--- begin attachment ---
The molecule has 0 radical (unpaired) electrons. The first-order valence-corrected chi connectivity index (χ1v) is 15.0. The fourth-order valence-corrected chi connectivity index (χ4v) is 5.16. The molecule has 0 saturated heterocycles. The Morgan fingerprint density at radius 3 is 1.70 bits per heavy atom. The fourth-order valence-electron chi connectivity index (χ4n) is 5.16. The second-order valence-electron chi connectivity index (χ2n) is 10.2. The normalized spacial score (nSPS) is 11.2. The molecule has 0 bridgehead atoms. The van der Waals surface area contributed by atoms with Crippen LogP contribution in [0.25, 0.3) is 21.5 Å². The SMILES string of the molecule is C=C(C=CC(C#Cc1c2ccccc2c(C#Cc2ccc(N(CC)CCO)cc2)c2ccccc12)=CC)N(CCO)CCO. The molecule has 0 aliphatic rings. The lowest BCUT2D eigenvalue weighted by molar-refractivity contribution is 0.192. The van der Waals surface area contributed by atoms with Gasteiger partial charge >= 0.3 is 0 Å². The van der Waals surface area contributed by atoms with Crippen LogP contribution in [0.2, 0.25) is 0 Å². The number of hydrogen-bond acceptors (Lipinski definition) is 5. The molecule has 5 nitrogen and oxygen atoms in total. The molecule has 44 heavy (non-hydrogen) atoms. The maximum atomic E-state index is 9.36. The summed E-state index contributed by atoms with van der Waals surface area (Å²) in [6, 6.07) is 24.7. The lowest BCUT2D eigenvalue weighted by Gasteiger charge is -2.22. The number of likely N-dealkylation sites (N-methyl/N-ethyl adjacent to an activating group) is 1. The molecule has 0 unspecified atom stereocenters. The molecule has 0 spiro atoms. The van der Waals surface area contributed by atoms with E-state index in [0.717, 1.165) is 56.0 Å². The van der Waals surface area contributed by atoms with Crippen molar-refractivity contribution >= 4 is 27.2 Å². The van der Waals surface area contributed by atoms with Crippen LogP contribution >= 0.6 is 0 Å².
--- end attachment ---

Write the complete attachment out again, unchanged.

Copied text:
The molecule has 0 radical (unpaired) electrons. The first-order valence-corrected chi connectivity index (χ1v) is 15.0. The fourth-order valence-corrected chi connectivity index (χ4v) is 5.16. The molecule has 0 saturated heterocycles. The Morgan fingerprint density at radius 3 is 1.70 bits per heavy atom. The fourth-order valence-electron chi connectivity index (χ4n) is 5.16. The second-order valence-electron chi connectivity index (χ2n) is 10.2. The normalized spacial score (nSPS) is 11.2. The molecule has 0 bridgehead atoms. The van der Waals surface area contributed by atoms with Crippen LogP contribution in [0.25, 0.3) is 21.5 Å². The SMILES string of the molecule is C=C(C=CC(C#Cc1c2ccccc2c(C#Cc2ccc(N(CC)CCO)cc2)c2ccccc12)=CC)N(CCO)CCO. The molecule has 0 aliphatic rings. The lowest BCUT2D eigenvalue weighted by molar-refractivity contribution is 0.192. The van der Waals surface area contributed by atoms with Gasteiger partial charge >= 0.3 is 0 Å². The van der Waals surface area contributed by atoms with Crippen LogP contribution in [0.2, 0.25) is 0 Å². The number of hydrogen-bond acceptors (Lipinski definition) is 5. The molecule has 5 nitrogen and oxygen atoms in total. The molecule has 44 heavy (non-hydrogen) atoms. The maximum atomic E-state index is 9.36. The summed E-state index contributed by atoms with van der Waals surface area (Å²) in [6, 6.07) is 24.7. The lowest BCUT2D eigenvalue weighted by Gasteiger charge is -2.22. The number of likely N-dealkylation sites (N-methyl/N-ethyl adjacent to an activating group) is 1. The molecule has 0 unspecified atom stereocenters. The molecule has 0 spiro atoms. The van der Waals surface area contributed by atoms with E-state index in [0.717, 1.165) is 56.0 Å². The van der Waals surface area contributed by atoms with Crippen molar-refractivity contribution >= 4 is 27.2 Å². The van der Waals surface area contributed by atoms with Crippen LogP contribution >= 0.6 is 0 Å².